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Timing of spawning and early development of Palythoa tuberculosa (Anthozoa, Zoantharia, Sphenopidae) in Okinawa, Japan.


Zoantharia (Cnidaria, Anthozoa, Hexacorallia) is an order of benthic cnidarians. and zoanthid species are widespread globally from the intertidal zone to the deep sea. They are characterized by (1) a distinctive arrangement of radially disposed septa (= mesenteries) and two rows of tentacles; (2) the lack of skeleton (except for the genus Savalia), with most species incorporating sand grains into their tissue; (3) a distinctive, modified planula larva, either "zoanthella" or "zoanthina." Zoanthids, with exception of the solitary Sphenopus, generally form clonal aggregations or colonies. They are often an abundant component of marine communities, particularly in tropical ecosystems (see Fadlallah et al., 1984). Despite its ecological and phylogenetic importance, this taxon has been the subject of few studies on its reproductive biology (reviewed by Ryland, 1997), probably because of its confused taxonomy (Burnett et al., 1997; Reimer et al., 2004) and difficulty in internal observation due to sand encrustation (Reimer et al., 2010).

The order Zoantharia (=Zoanthidea) is divided into two suborders by arrangement of their mesenteries. Colonies in the suborder Macrocnemina are, with few exceptions, gonochoric. On the other hand, colonies are commonly hermaphroditic in the suborder Brachycnemina, which includes the genera Palythoa and Protopalythoa, although small samples may yield only unisexual polyps (Ryland, 1997). Shallow-water zoanthids ranging from higher latitudes (54-61[degrees]N) to tropical areas often have annual cycles of gametogenesis (see Ryland, 1997, 2000), while Epizoanthus species in deep water breed continuously (Muirhead et al., 1986). To date, there have been a few reports on the spawning behavior of zoanthids in the laboratory (Kimura et al., 1972) and in the field (Ryland and Babcock et al., 1991). and internal brooding has been confirmed only in Isozoanthus giganteus (mentioned in Ryland, 1997).

Two types of larvae have been reported for zoanthids. The zoanthella larva (named by van Beneden, 1897) was first described by Semper (1867); this larva is an almost cylindrical planula that has a long, mid-central ciliary band extending from the blastopore to the anterior pole. Semper's "second" larva, designated the zoanthina larva (named by van Beneden, 1897), has a spherical or somewhat elongated body with an equatorial ciliary band. Menon (1902, 1914, 1926) revealed that the genera Sphenopus and Protopalythoa (family Sphenopidae) produce zoanthella, and the genera Isaurus and Zoanthus (family Zoanthidae) produce zoanthina. Kimura et al. (1972) later reported that Palythoa (Sphenopidae) also produces zoanthella. Most descriptions of zoanthid larvae have been based on specimens collected with plankton tows (Menon. 1902; Scheltema, 1971; Nielsen. 1984), and species identification of the larvae has often been impossible. Babcock and Ryland (1990) raised the fertilized eggs of Protopalythoa sp. to zoanthella larvae, and to date this is the only description of zoanthid development from spawning to settlement.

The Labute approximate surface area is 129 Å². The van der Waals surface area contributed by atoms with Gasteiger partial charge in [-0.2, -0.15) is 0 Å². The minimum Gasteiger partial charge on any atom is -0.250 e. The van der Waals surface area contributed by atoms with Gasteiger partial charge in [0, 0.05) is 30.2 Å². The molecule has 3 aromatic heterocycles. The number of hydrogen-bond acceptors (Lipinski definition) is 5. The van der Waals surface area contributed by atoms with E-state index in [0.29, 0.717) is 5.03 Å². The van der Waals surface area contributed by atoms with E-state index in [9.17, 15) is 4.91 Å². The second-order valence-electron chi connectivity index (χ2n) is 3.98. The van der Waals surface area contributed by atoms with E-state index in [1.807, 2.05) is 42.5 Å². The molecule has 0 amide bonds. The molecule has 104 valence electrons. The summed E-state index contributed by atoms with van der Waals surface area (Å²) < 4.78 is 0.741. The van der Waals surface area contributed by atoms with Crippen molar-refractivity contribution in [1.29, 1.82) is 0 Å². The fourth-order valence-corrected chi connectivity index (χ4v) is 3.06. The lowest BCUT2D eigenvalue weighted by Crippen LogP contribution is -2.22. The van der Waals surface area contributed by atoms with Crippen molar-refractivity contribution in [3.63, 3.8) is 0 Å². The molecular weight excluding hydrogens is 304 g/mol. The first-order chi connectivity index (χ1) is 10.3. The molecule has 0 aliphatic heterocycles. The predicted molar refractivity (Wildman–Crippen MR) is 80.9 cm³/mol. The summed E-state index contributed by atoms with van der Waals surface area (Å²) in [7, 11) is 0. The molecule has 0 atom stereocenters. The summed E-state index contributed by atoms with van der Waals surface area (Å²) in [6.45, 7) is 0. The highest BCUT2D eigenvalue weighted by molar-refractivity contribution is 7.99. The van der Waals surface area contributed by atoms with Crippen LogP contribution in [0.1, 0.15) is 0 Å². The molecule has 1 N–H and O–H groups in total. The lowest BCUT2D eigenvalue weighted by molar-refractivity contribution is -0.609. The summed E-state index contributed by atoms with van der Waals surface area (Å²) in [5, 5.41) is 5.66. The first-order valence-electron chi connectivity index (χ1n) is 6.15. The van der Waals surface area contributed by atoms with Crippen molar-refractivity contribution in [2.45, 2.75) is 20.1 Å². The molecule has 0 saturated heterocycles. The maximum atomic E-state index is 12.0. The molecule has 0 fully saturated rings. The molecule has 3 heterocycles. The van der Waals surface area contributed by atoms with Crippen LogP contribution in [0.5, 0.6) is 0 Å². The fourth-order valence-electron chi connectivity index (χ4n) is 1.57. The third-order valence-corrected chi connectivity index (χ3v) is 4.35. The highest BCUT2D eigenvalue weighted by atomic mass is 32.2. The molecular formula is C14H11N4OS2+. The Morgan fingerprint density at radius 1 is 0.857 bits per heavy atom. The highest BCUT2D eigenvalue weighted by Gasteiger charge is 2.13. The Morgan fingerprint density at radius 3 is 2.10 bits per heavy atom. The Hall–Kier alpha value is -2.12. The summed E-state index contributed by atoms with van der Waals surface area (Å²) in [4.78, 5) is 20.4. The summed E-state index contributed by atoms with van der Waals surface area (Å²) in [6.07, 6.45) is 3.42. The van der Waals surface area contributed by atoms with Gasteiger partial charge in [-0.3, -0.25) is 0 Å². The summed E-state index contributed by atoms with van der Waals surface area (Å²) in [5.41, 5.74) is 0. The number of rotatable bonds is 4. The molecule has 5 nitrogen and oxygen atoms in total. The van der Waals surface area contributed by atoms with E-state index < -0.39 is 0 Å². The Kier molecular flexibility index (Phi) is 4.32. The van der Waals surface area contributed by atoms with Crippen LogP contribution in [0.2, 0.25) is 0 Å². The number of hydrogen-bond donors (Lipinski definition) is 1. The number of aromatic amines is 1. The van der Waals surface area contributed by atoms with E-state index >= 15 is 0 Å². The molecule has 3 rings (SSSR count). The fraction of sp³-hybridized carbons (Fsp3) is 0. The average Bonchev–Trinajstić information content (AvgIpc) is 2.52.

Species of the genus Palythoa are colonial, generally zooxanthellate, and commonly found in shallow coral reefs worldwide. Recent studies using sequences of the internal transcribed spacer of ribosomal DNA (ITS-rDNA) from Palythoa specimens in Japan have suggested that the very closely related Palythoa species "liberae" Palythoa mutuki, "immersae" P. tuberculosa, and "intermediate morphology" Palythoa sp. have experienced reticulate evolution (Reimer et al., 2007a). However, there is little information about sexual reproduction of Palythoa spp. in Japan: (1) P. tuberculosa produces gametes in summer (Yamazato et al., 1973; Shiroma and Reimer, 2010); and (2) eggs were observed to be released from laboratory-cultured colonies in August and developed into zoanthellae (Kimura et al., 1972).

In August 2009, we observed natural spawning of Palythoa tuberculosa Klunzinger, 1877 in the field and the release of zygotes that developed into zoanthellae. Here, we report on the embryology and fine structure of zoanthella larvae of P. tuberculosa.

Materials and Methods

Collection and observation of early development

In Okinawa. Palythoa tuberculosa often forms large aggregations, consisting of many colonies, in the intertidal and shallow subtidal zones. Released zygotes of P. tuberculosa from a large aggregation (up to 4 [m.sup.2]) were collected by scuba at Mizugama, on the west coast of Okinawa Island, Japan (26[degrees]21'38 N, 127[degrees]44'20 E) on 19 and 20 August 2009. Released zygotes were caught in situ and brought to the laboratory in 300-ml plastic bottles filled with seawater. A few colonies were collected from the same aggregation at the same time and fixed with 10% formalin-seawater.

Embryos and larvae were reared in 200-ml plastic jars filled with 0.45-[micro]m-pore filtered seawater (FSW) at room temperature (27-29 [degrees]C), and FSW was changed daily. The embryos and larvae were observed under a light microscope, and photomicrographs were taken.